The golden age is over, we are now entering a new era in UK-Chinese relations
New tensions between the UK and China demonstrate that the UK is moving more firmly within the American orbit, writes Nabil Rastani | PA Images
The Government’s decision to ban new Huawei 5G equipment from December 31st is a watershed moment in UK-Chinese relations.
In a short time, the Government has gone from considering deepening economic ties with China post Brexit, to sanctioning key individuals associated with the regime and reducing its reliance on Chinese investment.
In five years, relations with China have deteriorated dramatically
In 2015, the then chancellor George Osborne, expressed hopes that the UK’s relationship with China was entering a ‘Golden Age’.
His hopes were pinned on plans to stimulate the Northern Powerhouse programme through Chinese capital. Fast forward five years and the current Conservative administration has taken a far different policy doctrine towards China.
From a moral and ethical standpoint, the collapse of the ‘one country, two systems’ arrangement with the UK’s former colony Hong Kong and the Chinese treatment of Uighur minorities in the west, have significantly contributed to this.
From a securitisation perspective, increasing Chinese interference in UK domestic affairs have only further strained relations.
The future of securitisation
The ongoing Integrated Review has identified that as global militaries move between the fourth and fifth generation of warfare, the very nature of combat will dramatically shift.
Traditional pitched battles of airpower and firepower are no longer capable of bringing decisive victories. Instead, hybrid forms of combat, such as cyberwarfare, play an increasingly important role in determining the nature of securitisation and modern warfare more broadly.
The recently published Intelligence and Security Committee report alludes to this, clearly indicating that Chinese and Russian aggression within the cyber domain compromised key industries and state secrets within the UK.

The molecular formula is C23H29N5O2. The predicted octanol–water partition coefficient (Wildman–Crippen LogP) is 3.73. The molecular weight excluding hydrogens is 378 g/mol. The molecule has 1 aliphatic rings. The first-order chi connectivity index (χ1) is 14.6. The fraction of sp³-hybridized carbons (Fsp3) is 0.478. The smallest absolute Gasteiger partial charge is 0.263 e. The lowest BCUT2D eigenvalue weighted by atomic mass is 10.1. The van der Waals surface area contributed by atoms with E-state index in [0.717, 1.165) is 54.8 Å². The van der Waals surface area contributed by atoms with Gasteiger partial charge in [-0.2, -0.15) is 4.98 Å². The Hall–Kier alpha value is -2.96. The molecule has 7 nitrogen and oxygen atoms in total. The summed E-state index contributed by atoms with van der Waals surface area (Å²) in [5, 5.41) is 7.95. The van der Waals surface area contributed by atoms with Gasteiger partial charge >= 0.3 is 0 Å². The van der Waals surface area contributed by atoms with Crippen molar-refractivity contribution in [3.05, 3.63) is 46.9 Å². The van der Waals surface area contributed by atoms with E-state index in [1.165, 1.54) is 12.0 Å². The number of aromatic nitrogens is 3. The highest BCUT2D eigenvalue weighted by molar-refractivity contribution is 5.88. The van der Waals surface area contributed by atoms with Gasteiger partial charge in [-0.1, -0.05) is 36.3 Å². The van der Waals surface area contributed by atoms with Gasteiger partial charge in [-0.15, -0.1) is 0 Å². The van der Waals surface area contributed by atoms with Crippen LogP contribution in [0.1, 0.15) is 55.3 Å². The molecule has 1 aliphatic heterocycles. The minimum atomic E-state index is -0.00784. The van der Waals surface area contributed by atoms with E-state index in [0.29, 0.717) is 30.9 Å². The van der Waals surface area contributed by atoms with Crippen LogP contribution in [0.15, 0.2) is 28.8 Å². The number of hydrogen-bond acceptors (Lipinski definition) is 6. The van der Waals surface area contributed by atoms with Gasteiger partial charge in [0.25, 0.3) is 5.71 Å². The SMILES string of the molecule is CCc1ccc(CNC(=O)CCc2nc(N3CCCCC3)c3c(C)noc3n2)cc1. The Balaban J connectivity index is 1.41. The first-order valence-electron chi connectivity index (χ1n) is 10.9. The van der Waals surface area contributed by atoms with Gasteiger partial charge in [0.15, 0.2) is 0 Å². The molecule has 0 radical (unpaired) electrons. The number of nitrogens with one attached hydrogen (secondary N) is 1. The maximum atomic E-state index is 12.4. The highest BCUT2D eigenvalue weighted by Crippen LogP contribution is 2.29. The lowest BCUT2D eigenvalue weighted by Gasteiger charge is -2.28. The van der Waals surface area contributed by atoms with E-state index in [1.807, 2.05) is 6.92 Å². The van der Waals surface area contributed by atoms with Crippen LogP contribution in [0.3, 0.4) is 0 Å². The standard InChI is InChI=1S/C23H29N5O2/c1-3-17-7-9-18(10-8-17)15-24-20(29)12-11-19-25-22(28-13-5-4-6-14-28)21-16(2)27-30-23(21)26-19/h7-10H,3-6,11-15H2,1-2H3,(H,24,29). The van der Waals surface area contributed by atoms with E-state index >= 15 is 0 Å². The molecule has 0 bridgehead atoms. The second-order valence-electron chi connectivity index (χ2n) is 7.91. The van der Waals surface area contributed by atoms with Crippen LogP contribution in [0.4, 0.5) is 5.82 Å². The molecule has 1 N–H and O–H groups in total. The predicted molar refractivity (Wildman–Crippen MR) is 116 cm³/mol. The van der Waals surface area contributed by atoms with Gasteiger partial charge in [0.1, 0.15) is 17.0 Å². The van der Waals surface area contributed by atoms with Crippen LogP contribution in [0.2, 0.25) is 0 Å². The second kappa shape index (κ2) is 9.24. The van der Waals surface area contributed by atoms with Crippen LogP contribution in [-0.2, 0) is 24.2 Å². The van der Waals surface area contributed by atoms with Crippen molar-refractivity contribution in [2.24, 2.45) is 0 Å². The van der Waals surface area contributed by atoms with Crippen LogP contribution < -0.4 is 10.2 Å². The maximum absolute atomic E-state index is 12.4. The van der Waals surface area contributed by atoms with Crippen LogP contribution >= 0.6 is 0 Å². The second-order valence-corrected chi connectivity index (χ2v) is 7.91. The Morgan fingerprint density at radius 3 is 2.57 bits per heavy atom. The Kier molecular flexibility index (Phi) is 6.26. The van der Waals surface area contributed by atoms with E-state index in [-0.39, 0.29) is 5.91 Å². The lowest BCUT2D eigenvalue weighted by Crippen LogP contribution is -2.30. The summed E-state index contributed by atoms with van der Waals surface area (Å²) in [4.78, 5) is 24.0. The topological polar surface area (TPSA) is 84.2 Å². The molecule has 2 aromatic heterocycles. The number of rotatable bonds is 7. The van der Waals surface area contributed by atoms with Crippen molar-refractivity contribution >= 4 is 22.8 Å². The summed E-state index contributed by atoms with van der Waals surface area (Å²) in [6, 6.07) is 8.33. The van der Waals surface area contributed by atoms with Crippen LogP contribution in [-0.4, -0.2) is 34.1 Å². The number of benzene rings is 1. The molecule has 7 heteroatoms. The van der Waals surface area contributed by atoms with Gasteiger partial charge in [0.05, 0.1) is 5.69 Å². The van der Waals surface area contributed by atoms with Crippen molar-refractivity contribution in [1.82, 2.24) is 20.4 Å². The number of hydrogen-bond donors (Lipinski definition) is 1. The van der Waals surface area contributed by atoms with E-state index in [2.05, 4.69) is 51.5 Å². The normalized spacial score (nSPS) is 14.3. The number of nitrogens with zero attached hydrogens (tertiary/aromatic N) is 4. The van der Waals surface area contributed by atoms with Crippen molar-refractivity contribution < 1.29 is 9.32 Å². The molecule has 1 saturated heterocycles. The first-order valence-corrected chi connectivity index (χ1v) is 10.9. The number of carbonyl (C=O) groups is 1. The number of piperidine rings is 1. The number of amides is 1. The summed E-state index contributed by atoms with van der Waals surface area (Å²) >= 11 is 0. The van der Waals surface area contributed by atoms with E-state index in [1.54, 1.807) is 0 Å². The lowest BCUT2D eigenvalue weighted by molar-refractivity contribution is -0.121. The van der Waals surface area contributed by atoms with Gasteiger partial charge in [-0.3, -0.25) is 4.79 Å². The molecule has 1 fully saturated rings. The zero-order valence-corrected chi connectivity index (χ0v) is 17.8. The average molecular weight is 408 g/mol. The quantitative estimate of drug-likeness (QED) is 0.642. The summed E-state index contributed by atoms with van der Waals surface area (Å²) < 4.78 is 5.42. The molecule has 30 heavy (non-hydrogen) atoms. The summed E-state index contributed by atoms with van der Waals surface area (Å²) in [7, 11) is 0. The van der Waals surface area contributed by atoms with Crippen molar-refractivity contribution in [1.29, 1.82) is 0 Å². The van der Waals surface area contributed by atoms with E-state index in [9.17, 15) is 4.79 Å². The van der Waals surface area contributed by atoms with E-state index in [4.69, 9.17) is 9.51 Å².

The nature of cyberwarfare has meant that hard power mechanisms are no longer exclusively held by larger actors like Russia and China. They have also diffused to smaller states and actors, such as Iran and North Korea, which have both recently targeted UK security systems.
In order to counter this new form of warfare, the Government has supported a cohesive offensive cyber capabilities strategy, aimed at expanding the defensive networks present within both the Ministry of Defence and GCHQ.
Keeping China at bay means closer ties with America
More broadly, new tensions between the UK and China especially show the UK is moving more firmly within the Atlanticist, American orbit.
This is demonstrated by the Government’s decision to ban Huawei activities in the UK under significant pressure from Donald Trump.
The Government will seek to build deeper ties with states like the US through a new and comprehensive trade arrangement.
For the UK, this comes at a critical juncture in its geopolitical history. When the transition period ends on December 31st 2020, the Government will no longer be able to rely on a solid base of economic and political support from the European Union.
Instead, through the Global Britain doctrine, the Government will seek to build deeper ties with states like the US through a new and comprehensive trade arrangement.
Another element of this deeper cooperation with the US is the gradual declining role of NATO in upholding the UK’s defensive priorities, and a greater emphasis on the UK’s own military hard power.
The decision to deploy the new aircraft carrier, HMS Queen Elizabeth, to the Far East, sends a clear message that the UK’s geopolitical ambitions are pivoting away from Europe, towards Asia. The consequences of such a decision are yet to be determined.
Nabil Rastani is the Dods Senior Political Consultant for Defence.
- Integrated Review of Foreign Policy, Defence, Security, and International Development - findings published - TBC September
- NATO Defence Ministers – meeting - TBC October
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